Creating a new method to measure abdominal pain
Chronic abdominal pain of unknown origin affects approximately 20 percent of people in the U.S. and is the most common reason for outpatient medical visits. The short-form McGill Pain Questionnaire is the current standard in assessing pain, but its use is limited in young children who may struggle to understand the questionnaire’s word-based descriptors.
IRP researcher Wendy Henderson, Ph.D., and her team developed the Gastrointestinal Pain Pointer (GIPP), a new computerized tool for assessing abdominal pain severity that combines subjective scores with objective heart rate recordings. Patients use an interactive graphical interface to identify the location and intensity of their pain.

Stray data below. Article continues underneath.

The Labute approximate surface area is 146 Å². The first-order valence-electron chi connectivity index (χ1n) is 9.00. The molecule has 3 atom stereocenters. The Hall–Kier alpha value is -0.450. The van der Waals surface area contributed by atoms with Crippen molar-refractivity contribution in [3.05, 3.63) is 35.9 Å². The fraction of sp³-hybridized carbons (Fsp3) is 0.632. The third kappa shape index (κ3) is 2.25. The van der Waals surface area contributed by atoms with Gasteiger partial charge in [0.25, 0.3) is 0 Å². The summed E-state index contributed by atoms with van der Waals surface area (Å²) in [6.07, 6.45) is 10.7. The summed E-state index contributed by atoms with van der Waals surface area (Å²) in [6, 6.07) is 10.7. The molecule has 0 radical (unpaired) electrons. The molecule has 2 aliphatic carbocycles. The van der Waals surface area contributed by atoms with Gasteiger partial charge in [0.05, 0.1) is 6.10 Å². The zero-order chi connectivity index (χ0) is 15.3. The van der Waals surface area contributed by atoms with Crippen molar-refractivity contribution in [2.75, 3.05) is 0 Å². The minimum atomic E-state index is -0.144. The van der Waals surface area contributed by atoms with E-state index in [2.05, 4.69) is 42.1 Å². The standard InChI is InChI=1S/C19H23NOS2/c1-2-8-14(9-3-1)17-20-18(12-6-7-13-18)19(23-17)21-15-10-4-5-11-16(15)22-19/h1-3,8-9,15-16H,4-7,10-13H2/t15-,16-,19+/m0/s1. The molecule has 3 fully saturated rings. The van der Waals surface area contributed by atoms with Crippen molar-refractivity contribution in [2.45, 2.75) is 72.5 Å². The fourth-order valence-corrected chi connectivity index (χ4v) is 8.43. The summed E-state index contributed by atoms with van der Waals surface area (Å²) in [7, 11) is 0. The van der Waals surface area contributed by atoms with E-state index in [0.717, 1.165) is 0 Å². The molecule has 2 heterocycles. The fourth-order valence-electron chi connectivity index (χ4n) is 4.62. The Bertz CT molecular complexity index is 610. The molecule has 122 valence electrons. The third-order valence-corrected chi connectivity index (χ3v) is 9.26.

The GIPP has proven itself a valid and reliable instrument in both children and adults with abdominal pain, providing clinicians with a more integrated resource for pain assessment that includes location, intensity, and quality, along with physiologic parameters.
Henderson WA, Rahim-Williams B, Kim KH, Sherwin LB, Abey SK, Martino AC, Fourie NH, Heitkemper MM, Zuccolotto AP. (2010). Validation of the Gastrointestinal Pain Pointer (GIPP) as a Measure of Symptom Severity in Persons With Abdominal Pain. Gastroenterol Nurs. 138(5), S-478